Voters in the UK gave Prime Minister Boris Johnson’s Conservative Party its largest majority in more than 30 years. With one seat yet to report, the Tories added a smashing 47 seats. A victory of this magnitude presents Prime Minister Johnson with sweeping opportunities, but hidden pitfalls also lurk in plain sight.
“Lesson one of this election is that you ignore the votes of such a large number of your core voters at your peril,” writes Rev. Richard Turnbull, the director of the Centre for Enterprise, Markets, and Ethics (CEME) in Oxford. And that is where Conservative Party functionaries, who think they are playing smart politics, invite their own defeat, Turnbull writes in a new essay for the Acton Institute’s Religion & Liberty Transatlantic website:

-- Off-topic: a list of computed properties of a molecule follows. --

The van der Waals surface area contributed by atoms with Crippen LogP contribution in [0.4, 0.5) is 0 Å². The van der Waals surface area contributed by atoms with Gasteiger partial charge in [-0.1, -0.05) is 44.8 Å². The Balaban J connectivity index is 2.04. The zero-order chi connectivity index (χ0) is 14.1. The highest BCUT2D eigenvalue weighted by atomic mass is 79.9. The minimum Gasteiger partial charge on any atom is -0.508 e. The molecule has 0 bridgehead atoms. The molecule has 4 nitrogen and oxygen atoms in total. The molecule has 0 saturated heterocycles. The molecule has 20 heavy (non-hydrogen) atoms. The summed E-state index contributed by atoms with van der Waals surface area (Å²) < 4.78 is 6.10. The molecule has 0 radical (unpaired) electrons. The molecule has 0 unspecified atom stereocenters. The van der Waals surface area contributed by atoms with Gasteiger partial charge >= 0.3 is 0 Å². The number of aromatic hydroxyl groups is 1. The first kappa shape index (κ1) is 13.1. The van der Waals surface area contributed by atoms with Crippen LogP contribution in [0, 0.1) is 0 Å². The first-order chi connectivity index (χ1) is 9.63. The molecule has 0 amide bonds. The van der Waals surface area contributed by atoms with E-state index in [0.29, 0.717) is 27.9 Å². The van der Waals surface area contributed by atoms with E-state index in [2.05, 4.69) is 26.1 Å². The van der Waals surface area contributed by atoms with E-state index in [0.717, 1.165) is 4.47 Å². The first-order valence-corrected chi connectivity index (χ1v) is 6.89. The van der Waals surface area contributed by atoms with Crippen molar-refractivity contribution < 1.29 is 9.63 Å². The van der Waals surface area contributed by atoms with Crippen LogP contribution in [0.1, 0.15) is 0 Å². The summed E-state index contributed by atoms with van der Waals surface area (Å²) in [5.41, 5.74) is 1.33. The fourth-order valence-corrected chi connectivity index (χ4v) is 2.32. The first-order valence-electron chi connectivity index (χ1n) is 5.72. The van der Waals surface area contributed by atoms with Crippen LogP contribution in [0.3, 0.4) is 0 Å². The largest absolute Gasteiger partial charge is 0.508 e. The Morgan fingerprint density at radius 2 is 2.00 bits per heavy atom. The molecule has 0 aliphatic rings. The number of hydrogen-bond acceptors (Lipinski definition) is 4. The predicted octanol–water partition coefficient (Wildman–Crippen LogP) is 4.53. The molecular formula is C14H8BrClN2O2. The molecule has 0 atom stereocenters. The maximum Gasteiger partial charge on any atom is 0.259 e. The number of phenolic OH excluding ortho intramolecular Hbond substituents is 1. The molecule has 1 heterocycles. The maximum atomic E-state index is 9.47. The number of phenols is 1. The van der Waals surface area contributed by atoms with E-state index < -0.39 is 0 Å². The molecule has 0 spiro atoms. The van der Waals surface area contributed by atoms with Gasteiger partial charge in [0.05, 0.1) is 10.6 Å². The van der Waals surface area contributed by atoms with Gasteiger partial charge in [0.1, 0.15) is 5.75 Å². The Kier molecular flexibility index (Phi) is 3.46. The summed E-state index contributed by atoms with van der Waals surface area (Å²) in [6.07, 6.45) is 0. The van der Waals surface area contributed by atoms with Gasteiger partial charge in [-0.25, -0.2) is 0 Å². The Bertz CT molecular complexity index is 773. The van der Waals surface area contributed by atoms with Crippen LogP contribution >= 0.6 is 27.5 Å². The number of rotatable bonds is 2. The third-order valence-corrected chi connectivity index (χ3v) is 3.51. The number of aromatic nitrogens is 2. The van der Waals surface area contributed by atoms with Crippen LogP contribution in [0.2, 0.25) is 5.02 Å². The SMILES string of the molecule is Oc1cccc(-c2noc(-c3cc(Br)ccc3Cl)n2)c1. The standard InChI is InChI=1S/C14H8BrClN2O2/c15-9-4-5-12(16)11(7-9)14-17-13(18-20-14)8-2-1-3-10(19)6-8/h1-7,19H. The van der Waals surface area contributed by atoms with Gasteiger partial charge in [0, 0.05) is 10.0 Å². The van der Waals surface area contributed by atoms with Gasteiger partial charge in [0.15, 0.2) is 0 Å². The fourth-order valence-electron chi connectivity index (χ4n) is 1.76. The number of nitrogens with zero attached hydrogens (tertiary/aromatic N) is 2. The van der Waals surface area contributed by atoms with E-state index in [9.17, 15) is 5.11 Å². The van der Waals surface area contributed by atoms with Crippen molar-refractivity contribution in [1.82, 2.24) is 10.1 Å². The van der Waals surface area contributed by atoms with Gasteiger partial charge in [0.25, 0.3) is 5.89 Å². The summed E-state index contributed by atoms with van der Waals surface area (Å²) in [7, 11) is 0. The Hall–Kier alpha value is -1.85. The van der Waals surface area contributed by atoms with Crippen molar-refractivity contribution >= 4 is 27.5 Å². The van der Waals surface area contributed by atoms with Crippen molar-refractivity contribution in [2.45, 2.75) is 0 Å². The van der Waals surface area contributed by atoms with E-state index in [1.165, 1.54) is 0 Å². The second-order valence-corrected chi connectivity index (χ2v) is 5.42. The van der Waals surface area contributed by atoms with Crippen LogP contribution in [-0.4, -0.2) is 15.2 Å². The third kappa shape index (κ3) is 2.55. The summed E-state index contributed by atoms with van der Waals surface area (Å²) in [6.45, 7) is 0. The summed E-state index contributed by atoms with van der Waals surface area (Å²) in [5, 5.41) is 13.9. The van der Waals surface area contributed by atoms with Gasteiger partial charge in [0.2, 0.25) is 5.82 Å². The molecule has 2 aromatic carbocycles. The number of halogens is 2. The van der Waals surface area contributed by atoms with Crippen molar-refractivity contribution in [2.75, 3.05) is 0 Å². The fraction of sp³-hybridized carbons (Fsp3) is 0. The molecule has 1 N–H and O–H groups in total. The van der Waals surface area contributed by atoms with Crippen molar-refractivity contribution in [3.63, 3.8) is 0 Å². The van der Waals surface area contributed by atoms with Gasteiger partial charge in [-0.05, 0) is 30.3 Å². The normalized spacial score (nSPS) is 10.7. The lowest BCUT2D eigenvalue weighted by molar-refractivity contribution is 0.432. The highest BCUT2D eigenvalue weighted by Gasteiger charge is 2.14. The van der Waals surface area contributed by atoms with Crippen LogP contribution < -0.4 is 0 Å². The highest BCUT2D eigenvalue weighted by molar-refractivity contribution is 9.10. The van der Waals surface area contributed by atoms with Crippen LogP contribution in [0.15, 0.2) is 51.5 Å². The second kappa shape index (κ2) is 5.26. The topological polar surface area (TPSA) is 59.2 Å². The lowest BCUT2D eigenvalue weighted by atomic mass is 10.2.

In the same way that the Labour Party made the enormous error of telling the country that their own supporters were ignorant in casting their Brexit vote, the Conservatives must not insult these voters’ intelligence by assuming they neither understand nor want economic freedom. They most certainly do. Simply to spend more, to increase the role of the state, to use state aid to industry, to regulate rather than set free, will invite disaster at the next election. These very voters understood perfectly that hard work should be rewarded, that fiscal responsibility is an essential prerequisite to run a nation’s finances as they have to oversee a family’s purse, that high taxation acts as a disincentive, and that free stuff exists only in the realms of fantasy. Please, set these people free. Encourage them. Give them opportunity. But please, do not simply try to buy them off.
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